Teva campus construction to continue despite cost


The Ra'anana campus will house Teva's headquarters, laboratories, and production facilities.

Teva Pharmaceutical Industries Ltd. (NYSE: TEVA; TASE: TEVA) began construction of a new campus for the company in Ra'anana in late 2014. The initial NIS 500 million cost estimate ballooned to NIS 1.2 billion ($320 million). Questions are now being asked about whether the project will proceed, in view of the wave of cutbacks at the company aimed at maintaining its positive cash flow, after its debt swelled to $35 billion following the acquisition of Actavis in 2016.

The campus is designated to house Teva's headquarters, laboratories, and production facilities. Several hundred million dollars are not a large amount in comparison with Teva's cash flow, but costs of real estate projects tend to exceed what was planned. In its previous statements about the project, Teva said that the investment would immediately save the cost of renting the company's main offices in Petah Tikva and elsewhere, which it estimated at several million dollars a year. Teva's lease in Petah Tikva expires in 2020.

Long-term saving, however, comes at the expense of a rather large one-time investment, at a time when the company does not have a great deal of cash. The company may also have to compensate employees who will be laid off as a result of the move to Ra'anana from other places in Israel.

Teva has already bought the land in Ra'anana for a price previously estimated at NIS 160 million, and selected Electra Ltd. (TASE: ELTR) and Tidhar to carry out the project, in cooperation with the Bjarke Ingels Group (BIG) and Moshe Tsur architectural firms. A source close to Teva, however, today said that the company probably had an escape clause with a small penalty in its agreement that the company could exercise if it chooses to forego the project.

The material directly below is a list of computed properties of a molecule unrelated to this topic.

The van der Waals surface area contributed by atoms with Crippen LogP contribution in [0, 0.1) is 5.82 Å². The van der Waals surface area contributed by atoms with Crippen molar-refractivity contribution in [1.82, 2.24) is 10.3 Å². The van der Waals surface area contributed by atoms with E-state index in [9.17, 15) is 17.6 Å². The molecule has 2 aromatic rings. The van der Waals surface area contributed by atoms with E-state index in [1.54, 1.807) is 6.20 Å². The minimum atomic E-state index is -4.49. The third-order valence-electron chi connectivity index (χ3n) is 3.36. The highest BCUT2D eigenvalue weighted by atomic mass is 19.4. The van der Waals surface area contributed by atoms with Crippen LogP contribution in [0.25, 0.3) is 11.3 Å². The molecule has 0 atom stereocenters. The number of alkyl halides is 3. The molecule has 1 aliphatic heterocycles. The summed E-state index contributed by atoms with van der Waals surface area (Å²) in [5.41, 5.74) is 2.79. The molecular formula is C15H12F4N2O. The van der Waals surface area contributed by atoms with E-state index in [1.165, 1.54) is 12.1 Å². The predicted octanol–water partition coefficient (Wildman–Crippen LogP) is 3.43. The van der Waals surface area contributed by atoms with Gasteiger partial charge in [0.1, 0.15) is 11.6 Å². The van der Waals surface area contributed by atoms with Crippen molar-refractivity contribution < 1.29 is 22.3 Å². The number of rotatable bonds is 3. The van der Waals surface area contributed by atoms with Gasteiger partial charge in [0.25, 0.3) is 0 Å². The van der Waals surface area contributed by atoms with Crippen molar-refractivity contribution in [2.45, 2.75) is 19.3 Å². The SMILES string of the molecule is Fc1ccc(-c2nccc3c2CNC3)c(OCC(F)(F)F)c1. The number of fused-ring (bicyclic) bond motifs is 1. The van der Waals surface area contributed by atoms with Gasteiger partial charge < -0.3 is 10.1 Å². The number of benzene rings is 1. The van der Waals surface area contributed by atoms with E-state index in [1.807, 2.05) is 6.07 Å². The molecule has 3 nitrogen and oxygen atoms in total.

Teva has been experiencing upheavals in recent months, culminating last week in the resignation of CEO Erez Vigodman. The company's share price lost 43% of its value last year. In view of the situation, Teva is now trying to save in all areas, and construction of a large campus at a time when employees throughout the company are coping with economic pressure is also significant for appearances' sake.

Teva said in response that construction of the campus was continuing with no changes.

"2017 not an absolute disaster for generics"

Sanford C. Bernstein senior pharma analyst Aaron (Ronny) Gal, published a review late last week in which he opines that 2017 looks better for generics than 2016. Generics is the item that caused the revision of Teva's forecasts - first for 2016, and later for 2017.

Gal states that out of Teva's more than 1,000 generic products, its revenue is concentrated in the 20 largest. He noted that Teva's generics business had suffered major damage in 2015 and 2016, mainly in its Concerta and Adderall (for attention and concentration disorders) and Pulmicort (for asthma) products. Teva has managed to bring only four new products to market, only one of them with $100 million in revenue, while Mylan N.V. (Nasdaq: MYL; TASE: MYL) and Sandoz launched more numerous and significant products.

Gal noted that Teva had 18 products almost ready for launch this year with sales amounting to $450 million. He said that the company had given a $750 million estimate, which was possible if there were more launches planned that it had not announced. He added that even if 2017 is not an easy year for Teva, he did not think it would be an absolute disaster. He said that, in his opinion, the problems in generics were already reflected in Teva's share price. He rates Teva "Market outperform" with a target price of $42.

Published by Globes [online], Israel Business News - - on February 13, 2017

© Copyright of Globes Publisher Itonut (1983) Ltd. 2017

Twitter Facebook Linkedin RSS Newsletters גלובס Israel Business Conference 2018